The progressive symptoms of Alzheimer's can put stress on relationships, leaving caregivers to cope with the loss of intimacy and other aspects of adult romantic relationships, said Dr. Jason Karlawish, a professor of medicine and medical ethics and assistant director of the Penn Memory Center in Philadelphia.
"There's no question that this is an issue," said Karlawish. "But to a spouse who's struggling with this kind of issue, I would want to say after the patient has left this world, you want be able to look back and say you treated that person with dignity."
Zaven Khachaturian, president of the Maryland-based Campaign to Prevent Alzheimer's Disease by 2020, said that Robertson's logic could have parents abandoning newborn babies.
"After all, a newborn presents to the caregiver exactly the same set of caregiver burden," said Khachaturian. "Both the infant and the person with Alzheimer's must be fed, cleansed, they are highly emotional, sleep a lot, they have wrinkled skins. If neglected, they will die. Does this mean caregivers must abandon newborn infants because it is not convenient to take care of them?"
New technologies are making it possible to diagnose Alzheimer's disease earlier, while patients have the ability to understand the road ahead of them.
"I think this highlights the need for couples and families to have discussions early in any illness, and preferably before illness strikes so that person's decisions and preferences are known and respected," said David Loewenstein, a clinical neuropsychologist at University of Miami's Miller School of Medicine.
Robertson's advice was for a male caregiver. But sometimes it's the patient who wants to start a new relationship.
"I have seen both caregivers and patients enter into new relationships during the course of dementia. How they choose to handle it is up to them. All parties dealing with this disease suffer to some extent and deserve to find happiness," said USF's Smith. "Ultimately, the decision for any couple to divorce, for any reason, is a private and difficult one."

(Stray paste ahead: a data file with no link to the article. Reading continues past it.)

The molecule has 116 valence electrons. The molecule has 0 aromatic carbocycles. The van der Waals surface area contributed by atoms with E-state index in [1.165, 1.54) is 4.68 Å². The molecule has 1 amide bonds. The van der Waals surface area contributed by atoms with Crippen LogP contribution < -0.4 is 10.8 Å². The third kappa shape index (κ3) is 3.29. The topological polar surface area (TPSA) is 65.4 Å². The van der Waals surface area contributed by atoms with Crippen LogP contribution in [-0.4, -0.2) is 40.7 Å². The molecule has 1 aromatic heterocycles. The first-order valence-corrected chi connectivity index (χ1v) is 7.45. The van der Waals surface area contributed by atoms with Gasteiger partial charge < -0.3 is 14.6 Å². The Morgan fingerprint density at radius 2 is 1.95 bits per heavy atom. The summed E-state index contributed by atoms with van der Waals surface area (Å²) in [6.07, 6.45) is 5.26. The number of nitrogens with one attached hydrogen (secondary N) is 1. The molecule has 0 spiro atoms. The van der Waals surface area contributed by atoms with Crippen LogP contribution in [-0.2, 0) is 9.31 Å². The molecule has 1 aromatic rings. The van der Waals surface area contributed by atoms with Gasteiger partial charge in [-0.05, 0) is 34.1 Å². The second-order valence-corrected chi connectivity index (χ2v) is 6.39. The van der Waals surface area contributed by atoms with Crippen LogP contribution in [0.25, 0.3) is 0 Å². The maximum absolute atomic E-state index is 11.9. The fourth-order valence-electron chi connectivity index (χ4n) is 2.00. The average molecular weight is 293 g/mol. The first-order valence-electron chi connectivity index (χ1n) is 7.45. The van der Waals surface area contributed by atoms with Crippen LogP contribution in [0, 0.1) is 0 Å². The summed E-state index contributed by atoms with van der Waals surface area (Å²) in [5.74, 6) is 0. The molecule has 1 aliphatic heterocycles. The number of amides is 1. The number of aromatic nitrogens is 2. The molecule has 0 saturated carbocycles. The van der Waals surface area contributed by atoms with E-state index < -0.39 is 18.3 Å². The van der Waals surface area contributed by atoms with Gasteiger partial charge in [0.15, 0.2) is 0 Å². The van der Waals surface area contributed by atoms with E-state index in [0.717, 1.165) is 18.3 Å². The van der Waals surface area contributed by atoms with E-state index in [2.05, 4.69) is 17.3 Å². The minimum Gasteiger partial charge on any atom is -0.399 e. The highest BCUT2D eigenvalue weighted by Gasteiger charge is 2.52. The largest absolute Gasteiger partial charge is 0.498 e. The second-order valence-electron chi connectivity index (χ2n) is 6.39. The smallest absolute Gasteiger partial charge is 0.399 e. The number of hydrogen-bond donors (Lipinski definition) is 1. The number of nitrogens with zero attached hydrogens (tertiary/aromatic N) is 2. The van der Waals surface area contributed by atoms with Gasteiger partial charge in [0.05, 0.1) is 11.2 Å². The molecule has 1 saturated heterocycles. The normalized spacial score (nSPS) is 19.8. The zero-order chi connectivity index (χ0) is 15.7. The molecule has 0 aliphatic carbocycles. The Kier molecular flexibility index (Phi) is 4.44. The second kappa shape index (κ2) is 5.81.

Some couples stay married but form new relationships, too.
"There are many spouses who are devoted to the affected person with Alzheimer's, and yet form new relationships as they also care for their spouse," said Sandra Weintraub, professor of neurology and a neuropsychologist at the Cognitive Neurology and Alzheimer's Disease Center at Northwestern University Feinberg School of Medicine. "It's hard to negotiate living with Alzheimer's disease but dictating what's good and bad is not useful.
"Every person needs to make their own decisions and to consider all parties involved. I sincerely hope the good reverend never has to have Alzheimer's to experience his advice first hand."
Tim King, spokesman for the Christian organization Sojourners, said Robertson's controversial statement was encouraging in at least one regard.
"I'm actually encouraged to hear someone like Pat Robertson say we're not really in a position to judge another person," King said. "I can't imagine the difficulty that a spouse would have to see someone go through that type of change and transformation. ... I don't know anyone who is in the position to judge another type of person who is having to make those type of decisions. It should never be taking lightly; it should never be an easy decision. Dealing with marriage is serious and making a big decision like that should be hard."
A representative for Robertson's network told the Associated Press that there would be no further comment on the matter.